I rescued the gecko collage box from the patio before the rain. Sprayed another coat of clear acrylic finish on it early this morning. With the addition of the gray plastic mesh window screening, it is complete. Photos and details of the piece in progress are posted on MamaCollages.

The expression, "leaping lizards," seems to come from the old comic strip my dad called Little Orphink Annie . On Sundays when visiting grandparents in Pierce, or McCook, Dad could sometimes be persuaded to read and interpret the comics in the Omaha Weird Herald. Little Orphan Annie, Bringing Up Father, Katzenjammer Kids, Prince Valiant, Pogo, Dick Tracy, and Li'l Abner didn't speak to me in 1960. The main impacts of these sessions were:

1. Learning the days of the week was easier when only the Sunday comics had colored ink.

2. "Bringing Up Father" was really known as "Maggie and Jiggs." Jiggs helped me learn about spats. I suspected that Jiggs sat in my grandma's rocking chair with his foot up on her hassock sometimes and talked on her telephone. Grandma sat that way "with her phlebitis," and Jiggs sat that way "with his gout." For all I knew Gout and Phlebitis could have been the names of invisible lapdogs. And, in fact, if I ever have three pomeranians, I will name them Spats, Gout, and Phlebitis.

© 2008 Nancy L. Ruder


Vegetable tastings against my will

When my sons are home, I learn about the popular culture and television that I usually avoid. This summer I've been introduced to "No Reservations," on the Travel Channel. The host, writer, chef, and grump, Anthony Bourdain, travels to different parts of the globe with a willingness to eat whatever weird food item is part of the local cuisine.

Of course, my sons also watch "Dirty Jobs" on the Discovery Channel, hosted by Mike Rowe. At first I didn't distinguish between the two shows, and thought the New Orleans Norwegian rats caught on the one were being wok-fried on the other. Please be patient. I've just arrived on this planet. I still think Rachel Ray has a sister named Evoo.

The preschoolers give me plenty of opportunites to clean up dirty jobs without special infrared night vision goggles. The school garden has provided two episodes for my own culinary growth show, known as "Severe Aversions."

We grew a brussel sprout plant that provided close to one hundred fresh mini-sprouts in July. The little students had to be really strong to pull the sprouts from the stalk. Cooked with enough garlic and olive oil, the two I willingly ate were quite tasty.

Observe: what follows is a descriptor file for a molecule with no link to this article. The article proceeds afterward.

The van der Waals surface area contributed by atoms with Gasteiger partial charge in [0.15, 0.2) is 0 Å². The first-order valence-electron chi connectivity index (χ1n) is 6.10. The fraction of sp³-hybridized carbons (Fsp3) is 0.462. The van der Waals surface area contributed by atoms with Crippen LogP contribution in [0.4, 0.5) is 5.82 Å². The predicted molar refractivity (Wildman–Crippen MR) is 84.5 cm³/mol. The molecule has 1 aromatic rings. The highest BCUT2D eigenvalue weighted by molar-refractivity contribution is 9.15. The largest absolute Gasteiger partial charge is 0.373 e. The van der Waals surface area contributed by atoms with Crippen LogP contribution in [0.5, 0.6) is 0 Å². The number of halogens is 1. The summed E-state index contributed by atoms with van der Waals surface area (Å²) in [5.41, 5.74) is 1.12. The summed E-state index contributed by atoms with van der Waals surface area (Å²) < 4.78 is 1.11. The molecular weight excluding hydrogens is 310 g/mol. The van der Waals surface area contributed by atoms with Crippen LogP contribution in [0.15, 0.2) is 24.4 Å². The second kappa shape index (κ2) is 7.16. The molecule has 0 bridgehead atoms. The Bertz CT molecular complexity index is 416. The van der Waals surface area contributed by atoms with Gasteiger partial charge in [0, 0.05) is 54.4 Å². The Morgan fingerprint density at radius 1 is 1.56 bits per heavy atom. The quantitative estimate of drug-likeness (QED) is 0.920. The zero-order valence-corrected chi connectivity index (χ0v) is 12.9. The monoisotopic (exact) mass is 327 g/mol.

Now I understand why Southerners grow and eat okra. The last few weeks have been brutally hot, but the okra plant is thriving. It's a bush really, and about as big as those inflated Christmas Santas. The blossoms are a lovely creamy yellow with alizarin crimson centers. Today we sampled our pickled produce, and I'm sad to report the okra was slimy and disgusting.

So perhaps on pay-per-view brussel sprouts knock out okra.

© 2008 Nancy L. Ruder


Peter Piper On the Patio

While I was watching a hummingbird at the feeder, this little anole lizard leapt onto the pepper plant and called for my attention. He only consented to pose for one photo as he scanned the airspace around pretty much my entire crop of peppers. Jeepers creepers, this has been a hot summer to garden.

I've had three [3] peppers, and one [1] tomato. Total. The basil is going great, but the cilantro and other herbs shrivelled up and died. Even the red cannas that attract the hummingbirds are shorter and slower to bloom than usual. I would blame all this on a brown thumb, but the school garden isn't doing much better. Only the okra and basil are thriving. The okra can thrive all it wants, but I'm still not going to eat it!

Johnny Mercer wrote casual, memorable, and witty lyrics from the 1930s into the Seventies. He collaborated with a Who's Who roll call of the best and most famous composers and singers of the era. Louis Armstrong premiered "Jeepers Creepers," the jazz standard Mercer and Harry Warren wrote for the movie "Going Places" in 1938. Incidentally, Ronald Reagan was in that movie.

Jeepers creepers, where'dya get those peepers?
Jeepers creepers, where'dya get those eyes?

Johnny Mercer/Harry Warren 1938

© 2008 Nancy L. Ruder


Jane, his wife

Meet George Jetson,

His Boy Elroy,

Daughter Judy,

Jane, His wife

© 2008 Nancy L. Ruder


Minty fresh fix-o-mysteries